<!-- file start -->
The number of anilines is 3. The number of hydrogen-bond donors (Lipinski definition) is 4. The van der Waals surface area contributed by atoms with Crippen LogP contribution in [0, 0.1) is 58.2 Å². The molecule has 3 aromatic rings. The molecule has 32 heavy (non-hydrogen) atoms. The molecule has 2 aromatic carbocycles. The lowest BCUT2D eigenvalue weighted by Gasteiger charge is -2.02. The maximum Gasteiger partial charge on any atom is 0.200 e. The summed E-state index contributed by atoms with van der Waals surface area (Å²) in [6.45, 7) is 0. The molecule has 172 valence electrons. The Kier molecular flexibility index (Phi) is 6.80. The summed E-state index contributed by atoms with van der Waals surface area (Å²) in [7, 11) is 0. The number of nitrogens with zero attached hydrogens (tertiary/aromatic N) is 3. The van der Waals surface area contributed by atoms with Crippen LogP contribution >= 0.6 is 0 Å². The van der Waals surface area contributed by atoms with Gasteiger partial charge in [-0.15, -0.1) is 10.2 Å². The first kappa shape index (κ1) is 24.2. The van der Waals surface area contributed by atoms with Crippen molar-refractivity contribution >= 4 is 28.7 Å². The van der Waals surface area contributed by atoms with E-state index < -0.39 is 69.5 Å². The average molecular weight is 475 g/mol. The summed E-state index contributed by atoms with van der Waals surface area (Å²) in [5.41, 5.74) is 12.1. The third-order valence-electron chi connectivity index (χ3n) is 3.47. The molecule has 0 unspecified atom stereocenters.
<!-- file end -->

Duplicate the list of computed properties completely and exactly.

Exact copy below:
The number of anilines is 3. The number of hydrogen-bond donors (Lipinski definition) is 4. The van der Waals surface area contributed by atoms with Crippen LogP contribution in [0, 0.1) is 58.2 Å². The molecule has 3 aromatic rings. The molecule has 32 heavy (non-hydrogen) atoms. The molecule has 2 aromatic carbocycles. The lowest BCUT2D eigenvalue weighted by Gasteiger charge is -2.02. The maximum Gasteiger partial charge on any atom is 0.200 e. The summed E-state index contributed by atoms with van der Waals surface area (Å²) in [6.45, 7) is 0. The molecule has 172 valence electrons. The Kier molecular flexibility index (Phi) is 6.80. The summed E-state index contributed by atoms with van der Waals surface area (Å²) in [7, 11) is 0. The number of nitrogens with zero attached hydrogens (tertiary/aromatic N) is 3. The van der Waals surface area contributed by atoms with Crippen LogP contribution >= 0.6 is 0 Å². The van der Waals surface area contributed by atoms with Gasteiger partial charge in [-0.15, -0.1) is 10.2 Å². The first kappa shape index (κ1) is 24.2. The van der Waals surface area contributed by atoms with Crippen molar-refractivity contribution >= 4 is 28.7 Å². The van der Waals surface area contributed by atoms with E-state index < -0.39 is 69.5 Å². The average molecular weight is 475 g/mol. The summed E-state index contributed by atoms with van der Waals surface area (Å²) in [5.41, 5.74) is 12.1. The third-order valence-electron chi connectivity index (χ3n) is 3.47. The molecule has 0 unspecified atom stereocenters.